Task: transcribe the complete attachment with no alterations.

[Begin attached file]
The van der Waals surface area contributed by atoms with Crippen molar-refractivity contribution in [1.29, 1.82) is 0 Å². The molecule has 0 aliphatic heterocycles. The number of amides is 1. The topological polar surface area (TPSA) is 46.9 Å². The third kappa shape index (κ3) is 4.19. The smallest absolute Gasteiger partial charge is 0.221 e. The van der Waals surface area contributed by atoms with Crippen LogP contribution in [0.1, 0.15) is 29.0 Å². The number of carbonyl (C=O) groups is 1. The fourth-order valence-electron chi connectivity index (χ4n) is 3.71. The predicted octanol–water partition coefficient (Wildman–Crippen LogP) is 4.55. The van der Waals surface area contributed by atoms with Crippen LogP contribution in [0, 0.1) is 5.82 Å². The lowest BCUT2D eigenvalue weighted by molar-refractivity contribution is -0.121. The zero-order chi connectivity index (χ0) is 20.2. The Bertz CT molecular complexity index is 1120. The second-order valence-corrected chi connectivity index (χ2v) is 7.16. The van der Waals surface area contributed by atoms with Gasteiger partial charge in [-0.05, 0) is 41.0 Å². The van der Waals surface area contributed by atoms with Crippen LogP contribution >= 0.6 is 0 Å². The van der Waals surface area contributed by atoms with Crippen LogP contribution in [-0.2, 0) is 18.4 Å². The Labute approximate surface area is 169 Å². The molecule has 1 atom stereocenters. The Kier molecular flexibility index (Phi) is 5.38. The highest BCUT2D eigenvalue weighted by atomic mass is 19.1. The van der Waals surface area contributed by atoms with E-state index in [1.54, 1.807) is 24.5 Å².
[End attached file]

The van der Waals surface area contributed by atoms with Crippen molar-refractivity contribution in [1.29, 1.82) is 0 Å². The molecule has 0 aliphatic heterocycles. The number of amides is 1. The topological polar surface area (TPSA) is 46.9 Å². The third kappa shape index (κ3) is 4.19. The smallest absolute Gasteiger partial charge is 0.221 e. The van der Waals surface area contributed by atoms with Crippen LogP contribution in [0.1, 0.15) is 29.0 Å². The number of carbonyl (C=O) groups is 1. The fourth-order valence-electron chi connectivity index (χ4n) is 3.71. The predicted octanol–water partition coefficient (Wildman–Crippen LogP) is 4.55. The van der Waals surface area contributed by atoms with Crippen LogP contribution in [0, 0.1) is 5.82 Å². The lowest BCUT2D eigenvalue weighted by molar-refractivity contribution is -0.121. The zero-order chi connectivity index (χ0) is 20.2. The Bertz CT molecular complexity index is 1120. The second-order valence-corrected chi connectivity index (χ2v) is 7.16. The van der Waals surface area contributed by atoms with Gasteiger partial charge in [-0.05, 0) is 41.0 Å². The van der Waals surface area contributed by atoms with Crippen LogP contribution >= 0.6 is 0 Å². The van der Waals surface area contributed by atoms with Crippen LogP contribution in [-0.2, 0) is 18.4 Å². The Labute approximate surface area is 169 Å². The molecule has 1 atom stereocenters. The Kier molecular flexibility index (Phi) is 5.38. The highest BCUT2D eigenvalue weighted by atomic mass is 19.1. The van der Waals surface area contributed by atoms with E-state index in [1.54, 1.807) is 24.5 Å².